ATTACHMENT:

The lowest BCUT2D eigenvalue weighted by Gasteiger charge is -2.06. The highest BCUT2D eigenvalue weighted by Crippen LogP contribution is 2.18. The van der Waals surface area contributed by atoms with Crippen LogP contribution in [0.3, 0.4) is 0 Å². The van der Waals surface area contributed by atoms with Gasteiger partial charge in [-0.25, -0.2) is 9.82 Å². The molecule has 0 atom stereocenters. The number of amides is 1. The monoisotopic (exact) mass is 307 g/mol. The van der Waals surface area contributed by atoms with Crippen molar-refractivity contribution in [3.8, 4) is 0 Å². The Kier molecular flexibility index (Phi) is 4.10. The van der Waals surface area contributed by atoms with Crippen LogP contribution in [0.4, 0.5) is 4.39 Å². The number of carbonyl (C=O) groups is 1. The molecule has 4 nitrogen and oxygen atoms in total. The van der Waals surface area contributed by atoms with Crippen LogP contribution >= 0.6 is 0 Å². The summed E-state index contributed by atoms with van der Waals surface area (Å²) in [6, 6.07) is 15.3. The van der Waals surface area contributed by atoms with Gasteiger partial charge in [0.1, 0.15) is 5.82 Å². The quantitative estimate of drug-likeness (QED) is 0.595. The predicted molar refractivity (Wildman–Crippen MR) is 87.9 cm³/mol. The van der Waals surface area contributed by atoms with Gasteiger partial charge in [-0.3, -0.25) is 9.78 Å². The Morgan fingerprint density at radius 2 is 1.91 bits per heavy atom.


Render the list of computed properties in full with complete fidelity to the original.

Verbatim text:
The lowest BCUT2D eigenvalue weighted by Gasteiger charge is -2.06. The highest BCUT2D eigenvalue weighted by Crippen LogP contribution is 2.18. The van der Waals surface area contributed by atoms with Crippen LogP contribution in [0.3, 0.4) is 0 Å². The van der Waals surface area contributed by atoms with Gasteiger partial charge in [-0.25, -0.2) is 9.82 Å². The molecule has 0 atom stereocenters. The number of amides is 1. The monoisotopic (exact) mass is 307 g/mol. The van der Waals surface area contributed by atoms with Crippen molar-refractivity contribution in [3.8, 4) is 0 Å². The Kier molecular flexibility index (Phi) is 4.10. The van der Waals surface area contributed by atoms with Crippen LogP contribution in [0.4, 0.5) is 4.39 Å². The number of carbonyl (C=O) groups is 1. The molecule has 4 nitrogen and oxygen atoms in total. The van der Waals surface area contributed by atoms with Crippen LogP contribution >= 0.6 is 0 Å². The summed E-state index contributed by atoms with van der Waals surface area (Å²) in [6, 6.07) is 15.3. The van der Waals surface area contributed by atoms with Gasteiger partial charge in [0.1, 0.15) is 5.82 Å². The quantitative estimate of drug-likeness (QED) is 0.595. The predicted molar refractivity (Wildman–Crippen MR) is 87.9 cm³/mol. The van der Waals surface area contributed by atoms with Gasteiger partial charge in [-0.3, -0.25) is 9.78 Å². The Morgan fingerprint density at radius 2 is 1.91 bits per heavy atom.